East: Rain brings increased phoma risk

The last two seasons have provided us with the two extremes in weather; surely next season can’t be any worse and somewhere in the middle would be just right for next season. Yield and quality has been very variable and compared to last year – 70% more rain and 30% less sunshine during April, May and June is where the initially high yield potential was lost.

Volunteer cereal control has begun in oilseed rape before they become too competitive. Where blackgrass is at the 1-3 leaf stage, tepraloxydim or cycloxydim will be used for early blackgrass control unless resistance is an issue, in which case carbetamide may be used earlier. This should prevent blackgrass getting too well established and deeply rooted prior to propyzamide being applied later in the season.

The recent wet weather will encourage phoma development and with later drilled crops and small plants emerging, crops should be inspected regularly. Small crops and susceptible varieties should be prioritised and fungicide applied as soon as 10% of plants show phoma symptoms.

Unfortunately, the much anticipated ethametsulfuron has failed to gain registration therefore there will be no easy options for controlling charlock and other troublesome broad-leaved weeds this autumn.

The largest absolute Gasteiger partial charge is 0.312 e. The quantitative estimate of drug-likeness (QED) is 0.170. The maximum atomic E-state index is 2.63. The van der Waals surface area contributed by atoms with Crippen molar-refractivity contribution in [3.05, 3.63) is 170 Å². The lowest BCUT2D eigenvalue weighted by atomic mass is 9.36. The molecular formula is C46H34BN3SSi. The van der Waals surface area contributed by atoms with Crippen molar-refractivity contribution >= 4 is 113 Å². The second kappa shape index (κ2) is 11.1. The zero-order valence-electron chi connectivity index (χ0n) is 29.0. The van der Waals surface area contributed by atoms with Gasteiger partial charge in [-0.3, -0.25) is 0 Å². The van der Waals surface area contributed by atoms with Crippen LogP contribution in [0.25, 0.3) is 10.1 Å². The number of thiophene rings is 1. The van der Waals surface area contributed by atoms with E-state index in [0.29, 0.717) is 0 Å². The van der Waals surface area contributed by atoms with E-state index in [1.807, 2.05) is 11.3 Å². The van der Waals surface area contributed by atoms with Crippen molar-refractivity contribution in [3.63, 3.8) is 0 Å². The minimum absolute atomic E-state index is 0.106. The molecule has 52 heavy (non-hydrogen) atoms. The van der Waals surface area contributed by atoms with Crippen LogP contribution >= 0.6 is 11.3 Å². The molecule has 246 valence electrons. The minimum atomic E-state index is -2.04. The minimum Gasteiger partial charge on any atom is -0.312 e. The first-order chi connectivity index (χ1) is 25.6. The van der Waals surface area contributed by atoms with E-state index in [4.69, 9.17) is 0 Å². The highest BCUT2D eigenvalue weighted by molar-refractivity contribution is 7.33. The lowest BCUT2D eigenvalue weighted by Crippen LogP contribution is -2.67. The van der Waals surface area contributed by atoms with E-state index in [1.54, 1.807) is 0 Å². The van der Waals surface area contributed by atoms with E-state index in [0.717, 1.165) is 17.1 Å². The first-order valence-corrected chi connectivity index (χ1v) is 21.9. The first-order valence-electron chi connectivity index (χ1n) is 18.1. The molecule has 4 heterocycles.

Winter wheat drilling began at the end of last week, somewhat later than normal due to a lack of moisture with particular attention paid to the thousand grain weight (TGW). TGW ranged from 31g to 48g and where we may be aiming for 300 seeds/m2, the drilling rate can vary from 93kg/ha to 144kg/ha. It is therefore crucial that seed rates are adjusted based on TGW, seedbed conditions and drilling date to avoid overly thick crops next spring.

The dry conditions have resulted in some knobbly seed-beds and now we have moisture, slugs are likely to be a continual problem. Therefore pressing, rolling and double rolling may be beneficial to ensure fine and firm seedbeds. We must also ensure we keep within the 210g/ha metaldehyde stewardship limit.

Pre-emergence sprays have been in the shed for some time now, with flufenacet forming the backbone. With greater reliance on pre-emergence control and stacking of actives, care should be taken to ensure seed is well covered and heavy rain is not due post application.

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